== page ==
LAKSHMANANI think you make an excellent point and that is about our ability as patients to understand information that is given to us. And in this digital age, we all go straight to WebMD to, you know, my friends joke, it's Dr. Google. You know, you have any kind of symptom, you go to Dr. Google and try to figure out what it is. And I'm thinking of my own experience. I have a child who had a very rare form of cancer. And I did all sorts of research online and ended up successfully consulting with doctors across the country and around the world. But I'm a journalist. I do research for a living.
LAKSHMANANAnd I thought, how would ordinary people be able to figure out these kinds of symptoms, do, you know, read medical journals and figure out what they need to know to track down some doctor in France or in China? Dr. Patel.
PATELAbsolutely. And just to build on all -- on your point and Cindy and Bob's point, if you're the patient or a family member who's just trying to find out more information, and then you naturally want to reach back out to your doctor -- even if it's a doctor like one of us that's open to all these different vehicles of communication -- there's just very natural limits into what we can do even by email, phone or in person.
PATELAnd so I often feel that in this doctor-patient communication, it's very clear that we have to go beyond these borders in order to be healthy. We can't rely on just, even though we're talking about the digital aspects of communication, the limits are absolutely palpable. And many times, the most honest answer I can give patients is, I have no idea but I'll try to find something out for you. And I think that that's a reference to your ability to do all that research and time is something most Americans -- most people can't do. But most doctors don't have that either.
PATELI mean, we have something in medicine called a curbside consult, which I practice in a community practice. I can't get to specialists and other people as easily as I used to. But that's exactly the kind of environment that you're talking about.
LAKSHMANANI'm Indira Lakshmanan and you're listening to "The Diane Rehm Show." Dr. Saul Weiner, talk to us a little bit more about this, the sort of doctor-patient knowledge-ignorance gap that is baked into any interaction we have, digital or not.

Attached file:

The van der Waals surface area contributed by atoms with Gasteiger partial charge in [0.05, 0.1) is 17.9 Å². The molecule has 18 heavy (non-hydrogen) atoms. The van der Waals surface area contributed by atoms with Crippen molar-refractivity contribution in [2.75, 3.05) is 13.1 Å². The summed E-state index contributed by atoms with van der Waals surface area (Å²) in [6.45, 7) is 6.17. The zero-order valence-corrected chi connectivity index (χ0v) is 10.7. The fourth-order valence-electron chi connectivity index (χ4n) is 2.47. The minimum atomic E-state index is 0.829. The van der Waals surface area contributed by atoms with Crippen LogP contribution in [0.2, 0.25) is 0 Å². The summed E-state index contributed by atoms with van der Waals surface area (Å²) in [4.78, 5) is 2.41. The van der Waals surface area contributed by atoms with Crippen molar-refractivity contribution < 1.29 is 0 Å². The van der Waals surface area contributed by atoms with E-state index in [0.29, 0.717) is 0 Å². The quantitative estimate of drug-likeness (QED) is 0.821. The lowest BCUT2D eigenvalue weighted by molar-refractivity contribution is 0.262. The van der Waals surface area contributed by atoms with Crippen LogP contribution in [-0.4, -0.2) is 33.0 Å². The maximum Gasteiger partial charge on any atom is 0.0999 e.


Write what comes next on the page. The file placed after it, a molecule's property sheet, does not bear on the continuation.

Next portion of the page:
WEINERYeah, I think that's an important way to frame it. I think that we -- I was involved for many years in working with a team of actors as undercover patients. And we trained actors to go into practices -- we call them unannounced, standardized patients. Some people think of them as sort of mystery shoppers. But they would present with a script. And they would say something like, you know, my asthma's been worse, doctor. And they would mention during the visit, boy, it's been tough since I've lost my job. And they would do the same thing, over and over again, with many, many different doctors. And it was a way for us to compare how doctors think when presented with the same person.
WEINERAnd one of the things we found was that some doctors would pick up on a clue, like, you know, boy, it's been tough since I've lost my job, and say, wow, well tell me about that, and find out that the person was unable to afford their medicine, that they were on a very fancy trade-name drug, that they could be switched to a much cheaper generic and that that would solve their symptoms. And other doctors would just say, you know, it's -- I'm sorry, it's a tough economy. Do you have any allergies? And it just kind of just train, you just steamroll right through. And...